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Farley Mowat refloated at Shelburne wharf 

<p>A Canadian Coast Guard member walks across the wharf after the successful operation to raise the Farley Mowat from the bottom of Shelburne Harbour.</p>
<p>A Canadian Coast Guard member walks across the wharf after the successful operation to raise the Farley Mowat from the bottom of Shelburne Harbour.</p>

SHELBURNE -Weeks of work by contractors and the Canadian Coast Guard came to fruition on Sunday morning as the rusty remains of a ship that used to be the MV Farley Mowat were safely brought back to the top of the water.  

Coast Guard officials and contractors at the site were busy removing pumps and equipment as they began cleaning up, their work almost complete.

“I expect we’ll be out of here by Friday,” said Keith Laidlaw, Coast Guard senior response officer.

A sheen of oil remained at the surface of the water on Sunday. Laidlaw said a patrol aircraft found that a little more than 11 litres of oil had escaped the containment booms in Shelburne Harbour during the operation to raise the vessel.

Canadian Coast Guard officials had hoped to get the ship raised in July but the operation became bogged down this summer as crews patched a myriad of holes on the stripped vessel. Large steel patches had to be bolted into place by cranes and divers and more than a dozen submersible pumps had been installed inside the vessel.

The derelict ship sank at the Shelburne wharf on June 25. It had languished at the wharf for months and town officials had begun legal action to recover berthage fees when the vessel began slipping under the water. Firefighters and Coast Guard members refused to board the vessel as it slowly sank due to safety concerns.

A month after the sinking, the vessel was still emitting some pollution, largely contained within a double boom surrounding it.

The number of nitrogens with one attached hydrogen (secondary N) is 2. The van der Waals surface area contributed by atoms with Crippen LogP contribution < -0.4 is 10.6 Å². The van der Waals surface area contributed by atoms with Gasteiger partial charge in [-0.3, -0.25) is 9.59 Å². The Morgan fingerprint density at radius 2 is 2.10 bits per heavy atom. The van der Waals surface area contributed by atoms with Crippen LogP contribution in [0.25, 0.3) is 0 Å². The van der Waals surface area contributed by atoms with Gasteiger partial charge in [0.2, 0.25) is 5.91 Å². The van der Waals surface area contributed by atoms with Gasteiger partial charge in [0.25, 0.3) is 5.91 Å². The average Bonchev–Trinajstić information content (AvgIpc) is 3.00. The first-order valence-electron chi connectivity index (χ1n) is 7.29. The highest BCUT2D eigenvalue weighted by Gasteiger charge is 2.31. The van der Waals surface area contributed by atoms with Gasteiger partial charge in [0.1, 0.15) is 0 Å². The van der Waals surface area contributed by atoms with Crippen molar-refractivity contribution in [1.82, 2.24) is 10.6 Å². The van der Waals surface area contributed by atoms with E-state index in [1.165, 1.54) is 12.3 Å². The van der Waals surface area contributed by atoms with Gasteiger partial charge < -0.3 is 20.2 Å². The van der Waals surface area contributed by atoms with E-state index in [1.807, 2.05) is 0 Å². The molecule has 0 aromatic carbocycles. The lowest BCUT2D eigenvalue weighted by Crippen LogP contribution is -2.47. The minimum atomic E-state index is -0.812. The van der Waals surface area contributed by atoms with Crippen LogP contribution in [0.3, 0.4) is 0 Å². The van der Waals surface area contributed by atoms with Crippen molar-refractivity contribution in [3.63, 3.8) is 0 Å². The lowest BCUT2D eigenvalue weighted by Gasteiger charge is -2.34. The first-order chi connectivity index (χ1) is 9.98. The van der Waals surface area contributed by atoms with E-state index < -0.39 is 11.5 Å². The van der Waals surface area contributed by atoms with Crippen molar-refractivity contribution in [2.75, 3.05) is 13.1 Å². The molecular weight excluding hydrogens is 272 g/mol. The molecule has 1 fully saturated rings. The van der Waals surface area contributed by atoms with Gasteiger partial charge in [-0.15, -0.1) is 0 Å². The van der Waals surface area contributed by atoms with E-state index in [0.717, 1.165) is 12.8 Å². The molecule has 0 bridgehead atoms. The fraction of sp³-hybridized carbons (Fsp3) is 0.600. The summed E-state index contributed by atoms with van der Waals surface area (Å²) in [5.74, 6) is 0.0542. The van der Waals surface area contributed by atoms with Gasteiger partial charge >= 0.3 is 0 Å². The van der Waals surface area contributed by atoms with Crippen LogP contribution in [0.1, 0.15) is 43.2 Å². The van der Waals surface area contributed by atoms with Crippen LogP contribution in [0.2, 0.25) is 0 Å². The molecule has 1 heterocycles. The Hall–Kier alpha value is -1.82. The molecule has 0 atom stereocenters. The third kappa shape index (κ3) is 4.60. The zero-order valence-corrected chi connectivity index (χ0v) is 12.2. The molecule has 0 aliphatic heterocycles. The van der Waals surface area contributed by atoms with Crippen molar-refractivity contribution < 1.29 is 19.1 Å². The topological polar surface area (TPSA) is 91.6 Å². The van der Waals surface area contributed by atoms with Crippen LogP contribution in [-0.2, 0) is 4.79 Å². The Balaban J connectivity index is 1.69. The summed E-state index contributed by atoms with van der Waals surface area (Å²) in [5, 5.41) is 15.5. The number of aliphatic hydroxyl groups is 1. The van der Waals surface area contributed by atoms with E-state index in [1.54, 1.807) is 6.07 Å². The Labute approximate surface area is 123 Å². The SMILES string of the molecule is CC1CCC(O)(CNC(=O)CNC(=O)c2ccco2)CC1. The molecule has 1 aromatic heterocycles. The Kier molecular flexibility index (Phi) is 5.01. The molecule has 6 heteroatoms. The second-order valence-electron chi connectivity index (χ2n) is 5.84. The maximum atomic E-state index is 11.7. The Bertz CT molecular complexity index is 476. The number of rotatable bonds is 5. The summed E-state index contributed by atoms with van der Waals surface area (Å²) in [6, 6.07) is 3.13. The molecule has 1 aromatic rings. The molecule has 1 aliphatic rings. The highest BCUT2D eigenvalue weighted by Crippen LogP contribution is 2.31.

Coast Guard officials have estimated the entire amount emitted after the sinking was less than 37 litres. More than 2000 litres of pollutants were eventually removed from inside the hull and five oil-filled barrels that escaped the ship had been recovered.

The owner of the vessel will eventually receive a bill for the clean-up effort and failing that, the costs will be paid through a federal pollution contingency fund paid for by oil transportation companies.

The ship was originally built as a Norwegian fisheries research and enforcement vessel and was purchased in 1996 by the Sea Shepherd society. 
In 2002, it was renamed after Canadian writer Farley Mowat and used to monitor what the society called the unethical and barbaric killing of seals.


It was seized by an RCMP tactical squad in the Cabot Strait in waters off Cape Breton in 2008. Two senior crew of the Sea Shepherd Conservation Society, were also arrested, charged and later found guilty of interfering with Canada's East Coast seal hunt and endangering the lives of sealers out on the ice floes.


The vessel was later sold and found its way to Lunenburg in 2010 for what was to be a refit for operation as an expedition vessel for research in the Atlantic and Pacific Oceans.